On the one hand, what Amazon did scares me, but on the other hand, what the power of the crowd did encourages me. Most people don't want anyone else to control what they have access to, either for information or entertainment. And plenty of people don't want me shut out of the national conversation. So I have my voice back, and I have a vocal group of outraged people to thank for it.



Friday, April 17, 2009

Curiouser and curiouser, Amazon

Just as the uproar begins to die down, other shady dealings come to light.

It seems that censorship of Kindle books categorized as gay/lesbian has been going on since January of 2008. Francine Saint Marie claims her "novels have been aggressively censored by Amazon since ... they were first released as Kindle editions." She also tells how she rigged the game in her own favor by hiding her lesbian tags when she uploaded her books as new and added the tags back in later.

Check out her story in her own words at the AfterEllen website.

Wednesday, April 15, 2009

Good Timing, Amazon

Just as I launch this new blog, steps in it. I'm talking about what so many people have been twittering about--the fact that stripped the sales ranks from lots and lots of books, many of which were tagged gay/lesbian/bi/transgender/homosexual ... and like that.

If you haven't heard about the bruhaha, google "amazon gay lesbian sales ranks" for endless articles and blogs on the subject.

If you have heard about it, I won't bore you here. But I would like to draw your attention to an excellent article by a techni-geek who understands what an algorithm is. While Amazon blames a computer glitch, she with great scholarly-ness explains that computers run on algorithms (an algorithm is essentially a recipe) and SOMEBODY (not a computer) chose those tags.

Here's my story:
On Thursday evening (4/9) I had sales ranks on the trade paperback editions of my books.
On Friday afternoon (4/10), I didn't.
But my Kindle books still had their sales ranks. I guess they hadn't gotten around to de-ranking Kindle books yet.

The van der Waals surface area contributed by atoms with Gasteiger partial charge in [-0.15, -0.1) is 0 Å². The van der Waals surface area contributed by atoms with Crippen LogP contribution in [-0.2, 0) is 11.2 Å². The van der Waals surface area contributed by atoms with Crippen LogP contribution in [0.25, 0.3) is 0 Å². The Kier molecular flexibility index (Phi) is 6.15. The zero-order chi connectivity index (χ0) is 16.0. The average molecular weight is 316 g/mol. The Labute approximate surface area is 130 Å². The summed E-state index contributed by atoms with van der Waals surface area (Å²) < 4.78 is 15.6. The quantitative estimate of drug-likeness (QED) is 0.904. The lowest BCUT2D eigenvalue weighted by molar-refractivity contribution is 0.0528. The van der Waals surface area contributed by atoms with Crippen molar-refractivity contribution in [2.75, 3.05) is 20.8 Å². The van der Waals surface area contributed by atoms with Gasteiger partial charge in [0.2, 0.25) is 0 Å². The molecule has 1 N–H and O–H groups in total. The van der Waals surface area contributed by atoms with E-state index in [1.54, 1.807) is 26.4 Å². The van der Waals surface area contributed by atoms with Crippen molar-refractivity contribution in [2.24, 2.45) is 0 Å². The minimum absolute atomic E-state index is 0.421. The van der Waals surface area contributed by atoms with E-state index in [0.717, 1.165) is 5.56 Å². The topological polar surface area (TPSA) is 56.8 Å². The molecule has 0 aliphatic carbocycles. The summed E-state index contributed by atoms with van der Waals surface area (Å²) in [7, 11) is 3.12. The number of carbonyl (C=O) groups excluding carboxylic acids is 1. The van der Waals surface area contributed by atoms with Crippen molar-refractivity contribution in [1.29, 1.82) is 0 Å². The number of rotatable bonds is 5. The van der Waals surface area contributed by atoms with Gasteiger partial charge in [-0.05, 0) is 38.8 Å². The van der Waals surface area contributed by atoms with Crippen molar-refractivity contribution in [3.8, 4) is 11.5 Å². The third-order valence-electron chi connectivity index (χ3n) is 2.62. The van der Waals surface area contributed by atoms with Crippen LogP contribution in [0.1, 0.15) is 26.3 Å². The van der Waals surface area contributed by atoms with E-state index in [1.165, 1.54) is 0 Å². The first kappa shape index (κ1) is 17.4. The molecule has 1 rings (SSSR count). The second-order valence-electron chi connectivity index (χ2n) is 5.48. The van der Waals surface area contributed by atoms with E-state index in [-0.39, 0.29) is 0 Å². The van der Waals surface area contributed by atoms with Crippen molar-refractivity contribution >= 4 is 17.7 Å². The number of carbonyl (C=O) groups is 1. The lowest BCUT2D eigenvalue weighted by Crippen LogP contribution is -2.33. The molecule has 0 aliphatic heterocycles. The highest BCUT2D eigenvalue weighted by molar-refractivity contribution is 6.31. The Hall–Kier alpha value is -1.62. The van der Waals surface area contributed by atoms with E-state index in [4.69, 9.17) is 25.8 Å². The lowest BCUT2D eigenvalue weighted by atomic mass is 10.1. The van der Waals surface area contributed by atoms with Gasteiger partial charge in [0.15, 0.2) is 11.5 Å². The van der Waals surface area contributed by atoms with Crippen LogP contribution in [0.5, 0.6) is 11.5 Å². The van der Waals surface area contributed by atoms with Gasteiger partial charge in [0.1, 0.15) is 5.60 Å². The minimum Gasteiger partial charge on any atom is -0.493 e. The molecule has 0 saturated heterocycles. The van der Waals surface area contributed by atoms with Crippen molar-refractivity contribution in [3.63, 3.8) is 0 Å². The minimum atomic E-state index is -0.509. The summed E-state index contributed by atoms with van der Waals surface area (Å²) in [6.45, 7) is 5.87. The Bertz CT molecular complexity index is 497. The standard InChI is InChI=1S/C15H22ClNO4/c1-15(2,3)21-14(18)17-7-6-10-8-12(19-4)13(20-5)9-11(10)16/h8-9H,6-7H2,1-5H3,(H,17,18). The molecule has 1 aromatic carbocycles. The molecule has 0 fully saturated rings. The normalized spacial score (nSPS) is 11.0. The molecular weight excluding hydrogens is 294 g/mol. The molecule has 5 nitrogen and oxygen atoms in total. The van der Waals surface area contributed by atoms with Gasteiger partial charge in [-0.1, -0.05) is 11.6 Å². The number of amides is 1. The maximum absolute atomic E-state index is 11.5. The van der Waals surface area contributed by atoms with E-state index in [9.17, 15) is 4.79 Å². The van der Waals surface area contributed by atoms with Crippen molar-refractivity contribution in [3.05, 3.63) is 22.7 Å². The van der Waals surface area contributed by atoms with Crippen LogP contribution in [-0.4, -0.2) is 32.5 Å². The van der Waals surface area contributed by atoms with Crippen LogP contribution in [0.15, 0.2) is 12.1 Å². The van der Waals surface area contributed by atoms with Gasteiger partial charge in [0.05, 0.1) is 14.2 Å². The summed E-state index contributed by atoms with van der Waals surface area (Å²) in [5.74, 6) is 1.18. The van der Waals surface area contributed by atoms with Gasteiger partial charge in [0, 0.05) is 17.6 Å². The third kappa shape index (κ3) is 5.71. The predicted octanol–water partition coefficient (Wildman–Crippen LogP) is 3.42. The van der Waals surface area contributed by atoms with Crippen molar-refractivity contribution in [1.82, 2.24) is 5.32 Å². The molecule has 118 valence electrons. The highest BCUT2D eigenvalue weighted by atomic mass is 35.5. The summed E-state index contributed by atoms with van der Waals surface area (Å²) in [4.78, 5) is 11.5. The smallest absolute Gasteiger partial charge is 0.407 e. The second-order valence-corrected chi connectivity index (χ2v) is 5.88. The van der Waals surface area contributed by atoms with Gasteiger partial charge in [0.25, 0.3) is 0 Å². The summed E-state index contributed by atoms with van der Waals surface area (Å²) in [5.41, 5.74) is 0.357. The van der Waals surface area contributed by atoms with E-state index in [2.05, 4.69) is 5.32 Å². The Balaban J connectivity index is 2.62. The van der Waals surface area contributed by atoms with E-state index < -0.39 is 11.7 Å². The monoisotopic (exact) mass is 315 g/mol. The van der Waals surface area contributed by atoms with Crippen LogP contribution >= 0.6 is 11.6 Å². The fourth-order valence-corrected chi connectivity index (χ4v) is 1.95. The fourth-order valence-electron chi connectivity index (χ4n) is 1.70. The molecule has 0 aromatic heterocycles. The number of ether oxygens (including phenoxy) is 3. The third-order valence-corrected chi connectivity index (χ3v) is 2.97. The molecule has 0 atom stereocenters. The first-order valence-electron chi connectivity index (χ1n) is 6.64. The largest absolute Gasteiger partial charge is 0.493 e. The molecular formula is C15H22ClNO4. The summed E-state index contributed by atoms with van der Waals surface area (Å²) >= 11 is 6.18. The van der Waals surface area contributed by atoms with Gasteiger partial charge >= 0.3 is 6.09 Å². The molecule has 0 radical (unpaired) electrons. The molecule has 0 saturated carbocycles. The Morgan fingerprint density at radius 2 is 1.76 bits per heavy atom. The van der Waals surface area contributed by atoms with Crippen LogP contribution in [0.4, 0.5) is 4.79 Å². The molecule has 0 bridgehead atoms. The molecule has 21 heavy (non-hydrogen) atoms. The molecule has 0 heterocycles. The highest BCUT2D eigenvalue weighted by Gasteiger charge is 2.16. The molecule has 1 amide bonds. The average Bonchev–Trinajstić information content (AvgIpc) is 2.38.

The problem with losing sales ranks is that unranked books don't show up in searches. So when I searched on my books, even by exact title, the Kindle editions showed up but the trade paperbacks didn't. So nobody would ever be able to find my books on Amazon. And that is where almost all of my sales come from. So Amazon could have put me out of business. Just like that!

I soon learned about the sh*tstorm on twitter about Amazon discriminating against glbt books, and that explained why my books had been de-ranked. My books are categorized as 1) historical fiction, 2) women's fiction, and 3) lesbian fiction.

Oh, the dreaded L-word.

My books have also been tagged by Amazon's own customers as lesbian, lesbian romance, and lesbian fiction.

My books have also been tagged as the other L-word, literature, but that evidently wasn't enough to save them.

Actually my books were in very good company--Virginia Woolf, E.M. Forster, Randy Shilts, E. Lynn Harris, Andrew Holleran, Dorothy Allison, Sarah Waters, James Baldwin, and many other distinguished, award-winning authors were de-ranked too.

On Monday the 13th, I called Amazon. Actually I had them call me. There's a nifty feature where you can enter your phone number into a box and submit it and they will call you back. Immediately. You still have to wait on hold a little while, but I was soon able to speak to someone who couldn't apologize enough and who assured me that my books would soon have their sales ranks back.

My sales ranks were back by late Monday night.

So is that the end of the story? I'm still unsettled by all this.

Customers have tagged my books with other things that someone might find offensive, like witchcraft, paganism, feminism, women, goddess worship, magic. Suddenly something that was supposed to help people find my books can be used to make sure that nobody finds them.

Sunday, April 12, 2009

New blog

Hey, check this out! I have a blog! I have no idea what I'll find to blather on about, but if anyone stumbles across this and wants to make a comment, feel free.